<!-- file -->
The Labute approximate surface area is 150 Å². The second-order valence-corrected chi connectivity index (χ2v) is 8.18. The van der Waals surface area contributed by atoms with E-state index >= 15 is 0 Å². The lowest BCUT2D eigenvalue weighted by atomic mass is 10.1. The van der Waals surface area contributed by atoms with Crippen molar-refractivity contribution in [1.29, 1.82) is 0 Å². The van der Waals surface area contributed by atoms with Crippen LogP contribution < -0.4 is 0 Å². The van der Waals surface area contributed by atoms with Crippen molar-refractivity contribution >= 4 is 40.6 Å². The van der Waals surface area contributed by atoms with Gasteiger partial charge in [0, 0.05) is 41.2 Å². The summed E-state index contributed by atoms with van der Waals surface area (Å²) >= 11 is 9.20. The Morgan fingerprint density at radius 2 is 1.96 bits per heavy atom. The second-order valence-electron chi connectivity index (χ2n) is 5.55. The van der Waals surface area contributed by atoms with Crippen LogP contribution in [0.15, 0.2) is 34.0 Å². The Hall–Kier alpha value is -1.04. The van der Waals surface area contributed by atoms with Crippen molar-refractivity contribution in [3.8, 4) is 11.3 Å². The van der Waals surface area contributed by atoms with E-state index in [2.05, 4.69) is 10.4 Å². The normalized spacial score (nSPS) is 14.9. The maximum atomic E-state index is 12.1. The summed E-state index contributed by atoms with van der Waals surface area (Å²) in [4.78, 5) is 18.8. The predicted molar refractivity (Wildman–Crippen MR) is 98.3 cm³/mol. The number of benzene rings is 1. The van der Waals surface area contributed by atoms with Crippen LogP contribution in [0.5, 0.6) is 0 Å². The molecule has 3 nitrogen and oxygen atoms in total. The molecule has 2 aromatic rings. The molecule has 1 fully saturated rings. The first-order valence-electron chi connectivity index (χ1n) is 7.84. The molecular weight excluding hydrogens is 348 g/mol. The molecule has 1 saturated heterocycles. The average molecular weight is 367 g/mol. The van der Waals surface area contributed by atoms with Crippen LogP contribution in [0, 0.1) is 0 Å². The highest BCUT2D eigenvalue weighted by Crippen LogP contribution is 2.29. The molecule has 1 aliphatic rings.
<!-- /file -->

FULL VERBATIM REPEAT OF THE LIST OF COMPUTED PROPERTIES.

The Labute approximate surface area is 150 Å². The second-order valence-corrected chi connectivity index (χ2v) is 8.18. The van der Waals surface area contributed by atoms with E-state index >= 15 is 0 Å². The lowest BCUT2D eigenvalue weighted by atomic mass is 10.1. The van der Waals surface area contributed by atoms with Crippen molar-refractivity contribution in [1.29, 1.82) is 0 Å². The van der Waals surface area contributed by atoms with Crippen LogP contribution < -0.4 is 0 Å². The van der Waals surface area contributed by atoms with Crippen molar-refractivity contribution >= 4 is 40.6 Å². The van der Waals surface area contributed by atoms with Gasteiger partial charge in [0, 0.05) is 41.2 Å². The summed E-state index contributed by atoms with van der Waals surface area (Å²) >= 11 is 9.20. The Morgan fingerprint density at radius 2 is 1.96 bits per heavy atom. The second-order valence-electron chi connectivity index (χ2n) is 5.55. The van der Waals surface area contributed by atoms with Crippen LogP contribution in [0.15, 0.2) is 34.0 Å². The Hall–Kier alpha value is -1.04. The van der Waals surface area contributed by atoms with Crippen molar-refractivity contribution in [3.8, 4) is 11.3 Å². The van der Waals surface area contributed by atoms with E-state index in [2.05, 4.69) is 10.4 Å². The normalized spacial score (nSPS) is 14.9. The maximum atomic E-state index is 12.1. The summed E-state index contributed by atoms with van der Waals surface area (Å²) in [4.78, 5) is 18.8. The predicted molar refractivity (Wildman–Crippen MR) is 98.3 cm³/mol. The number of benzene rings is 1. The van der Waals surface area contributed by atoms with Crippen LogP contribution in [0.5, 0.6) is 0 Å². The molecule has 3 nitrogen and oxygen atoms in total. The molecule has 2 aromatic rings. The molecule has 1 fully saturated rings. The first-order valence-electron chi connectivity index (χ1n) is 7.84. The molecular weight excluding hydrogens is 348 g/mol. The molecule has 1 saturated heterocycles. The average molecular weight is 367 g/mol. The van der Waals surface area contributed by atoms with Crippen LogP contribution in [0, 0.1) is 0 Å². The highest BCUT2D eigenvalue weighted by Crippen LogP contribution is 2.29. The molecule has 1 aliphatic rings.